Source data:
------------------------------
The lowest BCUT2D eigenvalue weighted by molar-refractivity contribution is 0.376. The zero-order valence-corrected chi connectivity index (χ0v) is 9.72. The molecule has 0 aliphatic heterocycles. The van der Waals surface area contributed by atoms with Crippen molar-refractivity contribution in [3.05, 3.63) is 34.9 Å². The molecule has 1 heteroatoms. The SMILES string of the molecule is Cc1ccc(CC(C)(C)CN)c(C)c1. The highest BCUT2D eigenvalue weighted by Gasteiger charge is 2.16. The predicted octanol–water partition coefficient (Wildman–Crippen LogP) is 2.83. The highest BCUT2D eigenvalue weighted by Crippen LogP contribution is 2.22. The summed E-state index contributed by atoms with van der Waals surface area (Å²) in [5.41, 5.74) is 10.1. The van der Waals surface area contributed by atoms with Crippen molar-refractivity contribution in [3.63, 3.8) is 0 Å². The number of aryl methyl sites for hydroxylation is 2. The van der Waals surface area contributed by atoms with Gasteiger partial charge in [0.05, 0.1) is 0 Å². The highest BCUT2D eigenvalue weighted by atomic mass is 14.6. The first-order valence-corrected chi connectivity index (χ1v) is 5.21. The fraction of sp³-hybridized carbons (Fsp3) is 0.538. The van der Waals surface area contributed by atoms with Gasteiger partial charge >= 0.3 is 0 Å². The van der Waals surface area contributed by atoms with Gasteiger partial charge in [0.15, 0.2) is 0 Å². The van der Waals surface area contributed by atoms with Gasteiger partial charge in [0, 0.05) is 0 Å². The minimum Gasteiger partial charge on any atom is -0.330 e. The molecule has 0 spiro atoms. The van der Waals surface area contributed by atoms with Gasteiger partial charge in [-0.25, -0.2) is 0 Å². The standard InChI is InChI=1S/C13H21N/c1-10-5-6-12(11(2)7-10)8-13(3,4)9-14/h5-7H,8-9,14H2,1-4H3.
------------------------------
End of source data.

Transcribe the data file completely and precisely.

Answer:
The lowest BCUT2D eigenvalue weighted by molar-refractivity contribution is 0.376. The zero-order valence-corrected chi connectivity index (χ0v) is 9.72. The molecule has 0 aliphatic heterocycles. The van der Waals surface area contributed by atoms with Crippen molar-refractivity contribution in [3.05, 3.63) is 34.9 Å². The molecule has 1 heteroatoms. The SMILES string of the molecule is Cc1ccc(CC(C)(C)CN)c(C)c1. The highest BCUT2D eigenvalue weighted by Gasteiger charge is 2.16. The predicted octanol–water partition coefficient (Wildman–Crippen LogP) is 2.83. The highest BCUT2D eigenvalue weighted by Crippen LogP contribution is 2.22. The summed E-state index contributed by atoms with van der Waals surface area (Å²) in [5.41, 5.74) is 10.1. The van der Waals surface area contributed by atoms with Crippen molar-refractivity contribution in [3.63, 3.8) is 0 Å². The number of aryl methyl sites for hydroxylation is 2. The van der Waals surface area contributed by atoms with Gasteiger partial charge in [0.05, 0.1) is 0 Å². The highest BCUT2D eigenvalue weighted by atomic mass is 14.6. The first-order valence-corrected chi connectivity index (χ1v) is 5.21. The fraction of sp³-hybridized carbons (Fsp3) is 0.538. The van der Waals surface area contributed by atoms with Gasteiger partial charge >= 0.3 is 0 Å². The van der Waals surface area contributed by atoms with Gasteiger partial charge in [0.15, 0.2) is 0 Å². The van der Waals surface area contributed by atoms with Gasteiger partial charge in [0, 0.05) is 0 Å². The minimum Gasteiger partial charge on any atom is -0.330 e. The molecule has 0 spiro atoms. The van der Waals surface area contributed by atoms with Gasteiger partial charge in [-0.25, -0.2) is 0 Å². The standard InChI is InChI=1S/C13H21N/c1-10-5-6-12(11(2)7-10)8-13(3,4)9-14/h5-7H,8-9,14H2,1-4H3.